Neural Mechanisms of Hyperalgesia in Irritable Bowel Syndrome Three Possible General Mechanisms Underlying Hyperalgesia

These studies of animal models of IBS clearly point to a spinal mechanism, consistent with the observation that IBS patients have enhanced responses to visceral and cutaneous stimuli throughout the pain matrix of the brain (including thalamus). However, based on the evidence presented so far, it is not entirely clear the extent to which these enhanced responses are the result of (i) a facilitating mechanism confined within the brain, (ii) a spinal sensitization maintained by tonic impulse input from the rectum and/or colon, or (iii) a mechanism of descending facilitation from the brain to the spinal cord and/or gut. The first few neuroimaging studies to compare IBS with normal controls' brain responses to visceral stimulation produced mixed results that are difficult to interpret, including reduced anterior cingulate cortex (ACC) responses in IBS patients and increased responses in a limited number of regions in IBS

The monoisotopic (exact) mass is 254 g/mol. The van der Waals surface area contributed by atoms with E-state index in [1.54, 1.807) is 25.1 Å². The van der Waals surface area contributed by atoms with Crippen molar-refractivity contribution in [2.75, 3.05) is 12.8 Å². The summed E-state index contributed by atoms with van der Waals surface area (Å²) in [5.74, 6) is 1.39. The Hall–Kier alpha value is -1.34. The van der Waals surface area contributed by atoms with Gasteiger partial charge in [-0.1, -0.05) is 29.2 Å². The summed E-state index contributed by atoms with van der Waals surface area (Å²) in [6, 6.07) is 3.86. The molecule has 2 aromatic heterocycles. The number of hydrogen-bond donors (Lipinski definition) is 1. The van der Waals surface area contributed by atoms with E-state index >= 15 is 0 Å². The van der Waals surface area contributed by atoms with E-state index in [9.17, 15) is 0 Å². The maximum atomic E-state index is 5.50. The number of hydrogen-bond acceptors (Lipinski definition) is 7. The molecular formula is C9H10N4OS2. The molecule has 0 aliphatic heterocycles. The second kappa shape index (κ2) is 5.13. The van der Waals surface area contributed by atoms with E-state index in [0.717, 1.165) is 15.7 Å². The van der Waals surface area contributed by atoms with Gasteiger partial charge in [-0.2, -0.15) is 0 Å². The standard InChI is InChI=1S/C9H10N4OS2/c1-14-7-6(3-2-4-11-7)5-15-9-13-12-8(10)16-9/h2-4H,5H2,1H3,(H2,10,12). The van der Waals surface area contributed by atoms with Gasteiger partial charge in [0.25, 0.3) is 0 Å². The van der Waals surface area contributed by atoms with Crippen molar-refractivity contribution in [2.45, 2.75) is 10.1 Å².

patients (57-59). The enhancement in regions such as rostral ACC and prefrontal cortical areas provides limited support for the idea that enhanced pain in IBS is the result of cognitive enhancement rather than enhancement of activity in ascending pathways to the brain. Abnormally enhanced responses in ACC and prefrontal areas would be consistent with a cognitive enhancement mechanism (57). However, as described above, later studies found that IBS patients showed enhanced brain activations within multiple pain processing areas, including those at early levels of pain processing (51,60). These studies used higher numbers of subjects and possibly improved methods of brain imaging. Most critically, the results of later imaging studies are consistent with studies of animal models of IBS that show enhanced responses at the spinal cord level (55). Nevertheless, these three alternative mechanisms—tonic peripheral impulse input, descending facilitation, and intracerebral enhancement are not mutually exclusive and we need tests to determine the relative contribution of these general factors.

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